Setting Up Javascript Unit-Test

Learn about Webpack configuration, JavaScript dependencies, and adding modules to dev dependencies.

Webpack configuration

This is going to be a bit involved, unfortunately. Rails 5.1 or later uses the Webpacker gem, which allows us to bypass the Rails asset pipeline and use Webpack, which is an asset-bundling tool commonly used by JavaScript developers. Webpack allows us to do all the same things the old Rails asset pipeline does: module lookup, compilation, conversion to a single minified file, and so on. But Webpack is more integrated with current JavaScript tools and makes it much easier to integrate with JavaScript code that is distributed using the Node Package Manager (NPM).

That’s good news. The less-good news is that Webpack configuration can be really complicated, especially for a Rails developer who is used to convention over configuration. The Rails team has put a lot of effort into Webpacker to control the complexity of Webpack configuration, but we still sometimes need to dig into the details.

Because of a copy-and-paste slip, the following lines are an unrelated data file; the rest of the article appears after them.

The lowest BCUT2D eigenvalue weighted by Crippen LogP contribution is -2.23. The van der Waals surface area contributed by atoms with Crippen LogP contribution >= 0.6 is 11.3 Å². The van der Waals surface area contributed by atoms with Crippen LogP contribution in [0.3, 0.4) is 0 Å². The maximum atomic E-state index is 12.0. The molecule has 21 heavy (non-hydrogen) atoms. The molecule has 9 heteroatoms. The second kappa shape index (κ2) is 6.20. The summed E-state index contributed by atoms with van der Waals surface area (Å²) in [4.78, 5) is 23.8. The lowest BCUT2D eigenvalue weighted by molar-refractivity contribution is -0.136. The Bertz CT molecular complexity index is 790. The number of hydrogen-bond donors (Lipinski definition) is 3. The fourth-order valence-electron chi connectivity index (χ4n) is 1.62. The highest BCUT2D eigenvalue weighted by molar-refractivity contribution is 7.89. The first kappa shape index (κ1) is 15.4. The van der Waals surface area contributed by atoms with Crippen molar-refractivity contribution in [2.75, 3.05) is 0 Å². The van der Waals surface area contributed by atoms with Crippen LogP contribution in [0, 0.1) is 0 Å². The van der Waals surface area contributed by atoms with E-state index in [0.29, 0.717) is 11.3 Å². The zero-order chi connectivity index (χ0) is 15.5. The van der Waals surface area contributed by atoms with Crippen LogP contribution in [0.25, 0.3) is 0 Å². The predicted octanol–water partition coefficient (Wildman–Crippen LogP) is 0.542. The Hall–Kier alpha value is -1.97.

Webpack version

Author’s note: Webpacker was in version 3.2.1 when I wrote this course. It has had two or three major revisions since we started working on this course, each of which substantially changed the configuration files. It’s highly likely that there’s been another change or two between when I wrote this and when you’re reading it.

Test runner and testing tools

In this chapter, we’ll use the Karma test runner, which runs from the command line but executes the tests against browsers and plays reasonably nicely with Webpack. We’ll use Jasmine for a testing tool, mostly because of it’s easy-to-use syntax. And for good luck, we’ll throw in the TestDouble package.

JavaScript dependencies

Rails 5.1 or later uses the Yarn package manager to support its JavaScript dependencies. We need to get all these tools into the list of modules. We’ll load them with Yarn, along with some related modules:

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